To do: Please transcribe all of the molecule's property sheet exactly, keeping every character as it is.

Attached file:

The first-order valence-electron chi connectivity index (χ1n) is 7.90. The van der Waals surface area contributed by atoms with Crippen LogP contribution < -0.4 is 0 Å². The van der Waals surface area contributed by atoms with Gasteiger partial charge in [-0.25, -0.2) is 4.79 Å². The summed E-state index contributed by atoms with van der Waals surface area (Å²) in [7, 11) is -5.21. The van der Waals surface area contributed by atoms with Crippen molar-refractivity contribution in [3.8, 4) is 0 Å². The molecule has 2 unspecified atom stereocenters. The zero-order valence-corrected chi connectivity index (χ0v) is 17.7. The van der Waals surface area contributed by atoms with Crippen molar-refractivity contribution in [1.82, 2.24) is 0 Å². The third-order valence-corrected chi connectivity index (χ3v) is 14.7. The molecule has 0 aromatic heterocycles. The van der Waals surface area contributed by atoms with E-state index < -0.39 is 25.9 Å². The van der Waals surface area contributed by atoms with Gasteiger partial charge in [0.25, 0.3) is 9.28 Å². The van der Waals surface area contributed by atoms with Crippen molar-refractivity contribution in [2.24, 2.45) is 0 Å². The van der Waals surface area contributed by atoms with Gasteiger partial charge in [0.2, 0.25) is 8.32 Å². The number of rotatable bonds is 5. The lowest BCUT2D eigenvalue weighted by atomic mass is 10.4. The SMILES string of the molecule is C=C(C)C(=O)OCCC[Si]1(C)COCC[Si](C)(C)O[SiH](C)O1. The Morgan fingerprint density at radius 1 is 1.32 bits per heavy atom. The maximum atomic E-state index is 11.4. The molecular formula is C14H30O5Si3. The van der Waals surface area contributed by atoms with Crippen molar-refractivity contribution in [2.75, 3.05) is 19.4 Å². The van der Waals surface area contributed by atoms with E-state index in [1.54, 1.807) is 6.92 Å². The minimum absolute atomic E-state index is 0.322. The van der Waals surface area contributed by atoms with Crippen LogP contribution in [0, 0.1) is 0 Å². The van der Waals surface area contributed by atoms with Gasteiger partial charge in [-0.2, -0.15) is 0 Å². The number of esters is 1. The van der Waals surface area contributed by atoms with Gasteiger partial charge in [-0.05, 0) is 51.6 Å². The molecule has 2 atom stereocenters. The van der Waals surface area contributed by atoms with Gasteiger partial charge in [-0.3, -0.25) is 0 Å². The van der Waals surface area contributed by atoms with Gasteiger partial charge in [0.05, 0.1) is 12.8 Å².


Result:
The first-order valence-electron chi connectivity index (χ1n) is 7.90. The van der Waals surface area contributed by atoms with Crippen LogP contribution < -0.4 is 0 Å². The van der Waals surface area contributed by atoms with Gasteiger partial charge in [-0.25, -0.2) is 4.79 Å². The summed E-state index contributed by atoms with van der Waals surface area (Å²) in [7, 11) is -5.21. The van der Waals surface area contributed by atoms with Crippen molar-refractivity contribution in [3.8, 4) is 0 Å². The molecule has 2 unspecified atom stereocenters. The zero-order valence-corrected chi connectivity index (χ0v) is 17.7. The van der Waals surface area contributed by atoms with Crippen molar-refractivity contribution in [1.82, 2.24) is 0 Å². The third-order valence-corrected chi connectivity index (χ3v) is 14.7. The molecule has 0 aromatic heterocycles. The van der Waals surface area contributed by atoms with E-state index < -0.39 is 25.9 Å². The van der Waals surface area contributed by atoms with Gasteiger partial charge in [0.25, 0.3) is 9.28 Å². The van der Waals surface area contributed by atoms with Crippen molar-refractivity contribution in [2.24, 2.45) is 0 Å². The van der Waals surface area contributed by atoms with Gasteiger partial charge in [0.2, 0.25) is 8.32 Å². The number of rotatable bonds is 5. The lowest BCUT2D eigenvalue weighted by atomic mass is 10.4. The SMILES string of the molecule is C=C(C)C(=O)OCCC[Si]1(C)COCC[Si](C)(C)O[SiH](C)O1. The Morgan fingerprint density at radius 1 is 1.32 bits per heavy atom. The maximum atomic E-state index is 11.4. The molecular formula is C14H30O5Si3. The van der Waals surface area contributed by atoms with Crippen molar-refractivity contribution in [2.75, 3.05) is 19.4 Å². The van der Waals surface area contributed by atoms with E-state index in [1.54, 1.807) is 6.92 Å². The minimum absolute atomic E-state index is 0.322. The van der Waals surface area contributed by atoms with Crippen LogP contribution in [0, 0.1) is 0 Å². The van der Waals surface area contributed by atoms with Gasteiger partial charge in [-0.2, -0.15) is 0 Å². The number of esters is 1. The van der Waals surface area contributed by atoms with Gasteiger partial charge in [-0.05, 0) is 51.6 Å². The molecule has 2 atom stereocenters. The van der Waals surface area contributed by atoms with Gasteiger partial charge in [-0.3, -0.25) is 0 Å². The van der Waals surface area contributed by atoms with Gasteiger partial charge in [0.05, 0.1) is 12.8 Å².